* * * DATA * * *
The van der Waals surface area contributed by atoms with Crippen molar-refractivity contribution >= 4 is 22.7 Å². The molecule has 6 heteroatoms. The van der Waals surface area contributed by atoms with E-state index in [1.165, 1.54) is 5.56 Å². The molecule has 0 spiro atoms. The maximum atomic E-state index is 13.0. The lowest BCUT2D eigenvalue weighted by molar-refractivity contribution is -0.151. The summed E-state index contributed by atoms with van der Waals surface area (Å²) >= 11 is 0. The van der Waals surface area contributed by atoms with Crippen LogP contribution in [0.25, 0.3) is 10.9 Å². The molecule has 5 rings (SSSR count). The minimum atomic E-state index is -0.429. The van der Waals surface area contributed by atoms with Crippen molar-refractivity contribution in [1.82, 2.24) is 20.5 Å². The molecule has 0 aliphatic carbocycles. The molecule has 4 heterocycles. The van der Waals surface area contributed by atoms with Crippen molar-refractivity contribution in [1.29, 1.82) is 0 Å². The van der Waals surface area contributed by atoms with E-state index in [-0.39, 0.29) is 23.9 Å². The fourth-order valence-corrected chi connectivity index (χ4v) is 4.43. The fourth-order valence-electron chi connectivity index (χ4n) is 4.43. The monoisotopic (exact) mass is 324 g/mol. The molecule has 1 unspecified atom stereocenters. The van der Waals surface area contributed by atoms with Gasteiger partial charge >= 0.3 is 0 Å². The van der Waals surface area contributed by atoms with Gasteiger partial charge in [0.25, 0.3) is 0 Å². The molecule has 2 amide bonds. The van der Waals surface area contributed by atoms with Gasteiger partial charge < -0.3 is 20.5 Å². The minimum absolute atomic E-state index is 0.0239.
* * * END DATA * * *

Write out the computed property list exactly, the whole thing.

The van der Waals surface area contributed by atoms with Crippen molar-refractivity contribution >= 4 is 22.7 Å². The molecule has 6 heteroatoms. The van der Waals surface area contributed by atoms with E-state index in [1.165, 1.54) is 5.56 Å². The molecule has 0 spiro atoms. The maximum atomic E-state index is 13.0. The lowest BCUT2D eigenvalue weighted by molar-refractivity contribution is -0.151. The summed E-state index contributed by atoms with van der Waals surface area (Å²) >= 11 is 0. The van der Waals surface area contributed by atoms with Crippen LogP contribution in [0.25, 0.3) is 10.9 Å². The molecule has 5 rings (SSSR count). The minimum atomic E-state index is -0.429. The van der Waals surface area contributed by atoms with Crippen molar-refractivity contribution in [1.82, 2.24) is 20.5 Å². The molecule has 0 aliphatic carbocycles. The molecule has 4 heterocycles. The van der Waals surface area contributed by atoms with Crippen molar-refractivity contribution in [1.29, 1.82) is 0 Å². The van der Waals surface area contributed by atoms with E-state index in [-0.39, 0.29) is 23.9 Å². The fourth-order valence-corrected chi connectivity index (χ4v) is 4.43. The fourth-order valence-electron chi connectivity index (χ4n) is 4.43. The monoisotopic (exact) mass is 324 g/mol. The molecule has 1 unspecified atom stereocenters. The van der Waals surface area contributed by atoms with Gasteiger partial charge >= 0.3 is 0 Å². The van der Waals surface area contributed by atoms with Gasteiger partial charge in [0.25, 0.3) is 0 Å². The molecule has 2 amide bonds. The van der Waals surface area contributed by atoms with Gasteiger partial charge < -0.3 is 20.5 Å². The minimum absolute atomic E-state index is 0.0239.